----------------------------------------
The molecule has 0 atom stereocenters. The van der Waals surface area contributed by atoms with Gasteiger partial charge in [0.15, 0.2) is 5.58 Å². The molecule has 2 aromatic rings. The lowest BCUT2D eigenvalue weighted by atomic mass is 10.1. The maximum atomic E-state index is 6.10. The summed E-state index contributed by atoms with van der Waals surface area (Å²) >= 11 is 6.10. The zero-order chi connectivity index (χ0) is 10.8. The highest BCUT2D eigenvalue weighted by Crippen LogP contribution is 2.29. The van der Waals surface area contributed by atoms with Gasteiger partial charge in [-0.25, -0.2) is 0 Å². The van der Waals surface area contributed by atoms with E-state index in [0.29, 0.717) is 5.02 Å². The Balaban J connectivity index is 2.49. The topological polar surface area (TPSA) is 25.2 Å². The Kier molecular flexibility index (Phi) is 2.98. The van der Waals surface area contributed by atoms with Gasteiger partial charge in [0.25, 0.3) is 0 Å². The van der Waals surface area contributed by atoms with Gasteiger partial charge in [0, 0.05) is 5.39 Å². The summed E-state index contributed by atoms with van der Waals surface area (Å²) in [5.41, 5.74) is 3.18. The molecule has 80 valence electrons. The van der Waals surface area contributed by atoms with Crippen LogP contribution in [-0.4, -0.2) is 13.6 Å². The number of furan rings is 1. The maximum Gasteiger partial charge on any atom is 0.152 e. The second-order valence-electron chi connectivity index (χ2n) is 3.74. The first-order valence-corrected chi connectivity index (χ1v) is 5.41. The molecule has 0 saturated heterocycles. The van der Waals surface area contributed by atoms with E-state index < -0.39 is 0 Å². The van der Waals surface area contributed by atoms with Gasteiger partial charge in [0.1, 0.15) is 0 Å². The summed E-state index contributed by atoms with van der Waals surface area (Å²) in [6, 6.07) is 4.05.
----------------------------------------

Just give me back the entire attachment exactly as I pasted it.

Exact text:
The molecule has 0 atom stereocenters. The van der Waals surface area contributed by atoms with Gasteiger partial charge in [0.15, 0.2) is 5.58 Å². The molecule has 2 aromatic rings. The lowest BCUT2D eigenvalue weighted by atomic mass is 10.1. The maximum atomic E-state index is 6.10. The summed E-state index contributed by atoms with van der Waals surface area (Å²) >= 11 is 6.10. The zero-order chi connectivity index (χ0) is 10.8. The highest BCUT2D eigenvalue weighted by Crippen LogP contribution is 2.29. The van der Waals surface area contributed by atoms with Gasteiger partial charge in [-0.25, -0.2) is 0 Å². The van der Waals surface area contributed by atoms with E-state index in [0.29, 0.717) is 5.02 Å². The Balaban J connectivity index is 2.49. The topological polar surface area (TPSA) is 25.2 Å². The Kier molecular flexibility index (Phi) is 2.98. The van der Waals surface area contributed by atoms with Gasteiger partial charge in [0.25, 0.3) is 0 Å². The van der Waals surface area contributed by atoms with Gasteiger partial charge in [0, 0.05) is 5.39 Å². The summed E-state index contributed by atoms with van der Waals surface area (Å²) in [5.41, 5.74) is 3.18. The molecule has 80 valence electrons. The van der Waals surface area contributed by atoms with Crippen LogP contribution in [-0.4, -0.2) is 13.6 Å². The number of furan rings is 1. The maximum Gasteiger partial charge on any atom is 0.152 e. The second-order valence-electron chi connectivity index (χ2n) is 3.74. The first-order valence-corrected chi connectivity index (χ1v) is 5.41. The molecule has 0 saturated heterocycles. The van der Waals surface area contributed by atoms with E-state index < -0.39 is 0 Å². The van der Waals surface area contributed by atoms with Gasteiger partial charge in [0.1, 0.15) is 0 Å². The summed E-state index contributed by atoms with van der Waals surface area (Å²) in [6, 6.07) is 4.05.